The U.S. Environmental Protection Agency (EPA) announced in April that it will work with states, municipalities, and subject-matter experts to set public health and safety standards for wastewater blending. The Water Environment Federation (WEF; Alexandria, Va.) will provide EPA with guidance and comments during the rule-making process.
Wastewater blending is a procedure that water resource recovery facility (WRRF) managers can use when extreme wet-weather events force collection systems to accommodate larger flows than a WRRF is equipped to handle. Blending involves diverting some flow around secondary treatment units; this flow then is blended with fully treated final effluent before the combined stream is discharged.
A history of regulatory confusion
Since the 1980s, EPA has classified wastewater blending as an illegal “diversion,” subject to penalties unless conducted under extreme circumstances to protect life or prevent severe property damage. But according to EPA documents, the agency has been criticized for its vague description of those circumstances and its hesitance to distinguish wastewater blending – which can save equipment, preserve water services, and prevent wastewater overflows – from other diversions.
In 2003, EPA proposed a measure that would have allowed wastewater blending under a wider set of circumstances, but the proposal was struck down by the U.S. House of Representatives in 2005.
In 2011, in response to a request from Sen. Charles Grassley (R-Iowa) to clarify the agency’s stance on blending regulations, EPA supplied two informal letters outlining its positions in greater detail than stated in official regulation. The Iowa League of Cities alleged that these letters effectively instituted new regulations without a necessary public review period, which was confirmed by a U.S. Court of Appeals ruling in 2013.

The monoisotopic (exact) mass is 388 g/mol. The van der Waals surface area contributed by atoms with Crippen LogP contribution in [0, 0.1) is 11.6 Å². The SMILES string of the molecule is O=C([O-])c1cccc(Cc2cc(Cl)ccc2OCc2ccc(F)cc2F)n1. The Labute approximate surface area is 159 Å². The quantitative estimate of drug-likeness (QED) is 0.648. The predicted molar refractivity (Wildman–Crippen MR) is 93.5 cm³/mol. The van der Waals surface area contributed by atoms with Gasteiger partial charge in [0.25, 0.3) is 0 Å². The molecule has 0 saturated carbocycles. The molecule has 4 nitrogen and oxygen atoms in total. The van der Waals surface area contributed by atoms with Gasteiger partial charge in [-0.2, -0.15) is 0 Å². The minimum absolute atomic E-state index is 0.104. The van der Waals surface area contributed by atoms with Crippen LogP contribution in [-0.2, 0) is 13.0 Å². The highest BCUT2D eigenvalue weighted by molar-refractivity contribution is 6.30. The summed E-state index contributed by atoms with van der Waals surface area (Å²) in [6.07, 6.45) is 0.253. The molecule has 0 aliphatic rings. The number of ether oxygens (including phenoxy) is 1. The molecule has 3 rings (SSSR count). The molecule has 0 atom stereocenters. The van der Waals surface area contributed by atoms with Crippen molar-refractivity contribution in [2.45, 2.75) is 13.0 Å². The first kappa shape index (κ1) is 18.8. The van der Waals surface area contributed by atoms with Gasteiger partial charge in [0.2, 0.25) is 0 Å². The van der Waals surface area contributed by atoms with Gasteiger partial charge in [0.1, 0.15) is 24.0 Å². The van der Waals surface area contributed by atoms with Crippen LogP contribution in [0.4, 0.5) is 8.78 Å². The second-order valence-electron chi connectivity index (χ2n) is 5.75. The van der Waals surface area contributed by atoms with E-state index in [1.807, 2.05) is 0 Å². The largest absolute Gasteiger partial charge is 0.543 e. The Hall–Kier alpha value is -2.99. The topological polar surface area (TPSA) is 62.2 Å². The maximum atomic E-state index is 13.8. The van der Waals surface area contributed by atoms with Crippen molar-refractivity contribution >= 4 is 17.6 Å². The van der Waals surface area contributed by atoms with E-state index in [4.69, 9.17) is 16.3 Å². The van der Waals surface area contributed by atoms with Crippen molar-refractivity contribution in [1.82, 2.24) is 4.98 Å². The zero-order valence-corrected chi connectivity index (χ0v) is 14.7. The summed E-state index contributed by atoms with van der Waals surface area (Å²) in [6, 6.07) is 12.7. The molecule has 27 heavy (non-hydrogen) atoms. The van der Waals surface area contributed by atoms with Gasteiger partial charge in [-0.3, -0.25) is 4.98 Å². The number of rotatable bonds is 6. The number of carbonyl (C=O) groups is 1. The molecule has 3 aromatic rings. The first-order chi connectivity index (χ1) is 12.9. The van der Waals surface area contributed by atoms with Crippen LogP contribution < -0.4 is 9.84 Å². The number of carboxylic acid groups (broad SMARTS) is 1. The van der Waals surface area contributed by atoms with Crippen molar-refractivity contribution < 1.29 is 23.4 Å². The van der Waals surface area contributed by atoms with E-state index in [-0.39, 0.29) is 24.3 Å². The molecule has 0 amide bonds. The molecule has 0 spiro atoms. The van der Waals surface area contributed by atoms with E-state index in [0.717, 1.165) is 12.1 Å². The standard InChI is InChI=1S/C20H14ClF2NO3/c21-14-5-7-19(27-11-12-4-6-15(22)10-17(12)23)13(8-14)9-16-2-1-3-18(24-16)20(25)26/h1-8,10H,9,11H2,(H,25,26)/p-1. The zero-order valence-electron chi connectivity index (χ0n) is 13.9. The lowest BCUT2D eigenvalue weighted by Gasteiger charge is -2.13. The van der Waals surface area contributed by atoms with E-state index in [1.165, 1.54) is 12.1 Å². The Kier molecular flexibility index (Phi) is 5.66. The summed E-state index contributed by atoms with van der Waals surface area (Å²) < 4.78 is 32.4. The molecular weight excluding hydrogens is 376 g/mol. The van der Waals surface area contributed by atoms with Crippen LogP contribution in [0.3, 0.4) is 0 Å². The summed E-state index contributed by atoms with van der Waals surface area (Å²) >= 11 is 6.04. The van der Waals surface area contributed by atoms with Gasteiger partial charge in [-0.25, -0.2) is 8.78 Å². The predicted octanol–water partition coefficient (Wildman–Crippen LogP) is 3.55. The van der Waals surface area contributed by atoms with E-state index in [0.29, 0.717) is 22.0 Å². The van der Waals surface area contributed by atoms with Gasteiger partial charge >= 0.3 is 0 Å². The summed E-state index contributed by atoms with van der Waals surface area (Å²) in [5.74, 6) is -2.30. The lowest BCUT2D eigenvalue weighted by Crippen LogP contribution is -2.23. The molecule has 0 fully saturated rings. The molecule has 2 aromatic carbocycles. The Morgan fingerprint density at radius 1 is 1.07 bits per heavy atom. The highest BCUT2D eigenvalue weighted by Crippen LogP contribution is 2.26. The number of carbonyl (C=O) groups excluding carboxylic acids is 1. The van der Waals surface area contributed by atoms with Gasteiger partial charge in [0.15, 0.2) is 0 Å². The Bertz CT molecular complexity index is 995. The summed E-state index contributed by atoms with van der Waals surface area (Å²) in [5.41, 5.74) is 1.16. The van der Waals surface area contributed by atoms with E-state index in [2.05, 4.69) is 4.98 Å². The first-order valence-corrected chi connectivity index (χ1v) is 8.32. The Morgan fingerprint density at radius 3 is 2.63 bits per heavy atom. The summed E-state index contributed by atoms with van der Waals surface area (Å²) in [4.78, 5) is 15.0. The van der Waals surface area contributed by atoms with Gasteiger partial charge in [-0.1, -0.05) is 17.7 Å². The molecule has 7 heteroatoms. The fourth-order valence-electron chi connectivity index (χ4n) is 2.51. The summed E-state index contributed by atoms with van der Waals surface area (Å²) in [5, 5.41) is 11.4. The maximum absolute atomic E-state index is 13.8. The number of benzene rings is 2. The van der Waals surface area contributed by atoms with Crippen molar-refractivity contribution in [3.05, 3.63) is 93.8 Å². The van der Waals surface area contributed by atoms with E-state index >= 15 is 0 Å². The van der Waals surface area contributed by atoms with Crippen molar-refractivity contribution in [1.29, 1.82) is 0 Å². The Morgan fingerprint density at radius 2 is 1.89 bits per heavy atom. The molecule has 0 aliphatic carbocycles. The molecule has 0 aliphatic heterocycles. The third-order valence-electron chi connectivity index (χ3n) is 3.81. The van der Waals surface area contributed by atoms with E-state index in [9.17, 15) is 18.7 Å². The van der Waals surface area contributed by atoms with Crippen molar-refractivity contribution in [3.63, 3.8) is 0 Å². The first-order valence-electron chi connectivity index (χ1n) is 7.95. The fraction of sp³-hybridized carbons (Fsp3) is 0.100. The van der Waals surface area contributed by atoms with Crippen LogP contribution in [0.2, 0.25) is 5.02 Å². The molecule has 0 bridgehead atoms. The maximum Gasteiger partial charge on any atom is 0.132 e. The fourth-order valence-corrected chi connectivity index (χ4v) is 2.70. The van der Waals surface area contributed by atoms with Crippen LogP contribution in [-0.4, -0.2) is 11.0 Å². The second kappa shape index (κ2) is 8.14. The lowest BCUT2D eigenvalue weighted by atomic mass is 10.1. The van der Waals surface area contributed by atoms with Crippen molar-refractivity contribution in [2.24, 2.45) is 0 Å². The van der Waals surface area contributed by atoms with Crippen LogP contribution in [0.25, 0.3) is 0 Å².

Adding to the confusion are several additional considerations for regulators to reconcile. For example, whether diverted flows should be required to undergo some form of auxiliary treatment, whether more conventional flow-management measures can accomplish the same goals as wastewater blending, and whether blended discharges meaningfully increase environmental or public health risks.
Experts weigh in
According to an informational forum of public health and engineering experts convened by EPA in 2014, the main barrier to sensible blending regulations is a lack of broadly applicable data about whether blending can increase the concentration of harmful pathogens in receiving waters.
Public health officials in attendance noted that while studies have not specifically explored the effects of wastewater blending, data show that bacterial indicators in disinfected point source discharges, including blended discharges, are significantly lower than indicators in the ambient water column. Little to no existing data suggest a noticeable public health effect associated with blending, participants concluded.
At the forum, experts called for a site-specific, risk-based framework on blending. Because different WRRFs deal with different effluent sources, discharge frequencies, treatment infrastructure, climates, and other concerns that could affect the safety of blending, a one-size fits-all approach to regulation would be impractical, panelists noted.
EPA will reach out to stakeholders in the coming months to “give municipalities much-needed clarity on blending at wastewater treatment plants,” said EPA Administrator Scott Pruitt in a statement.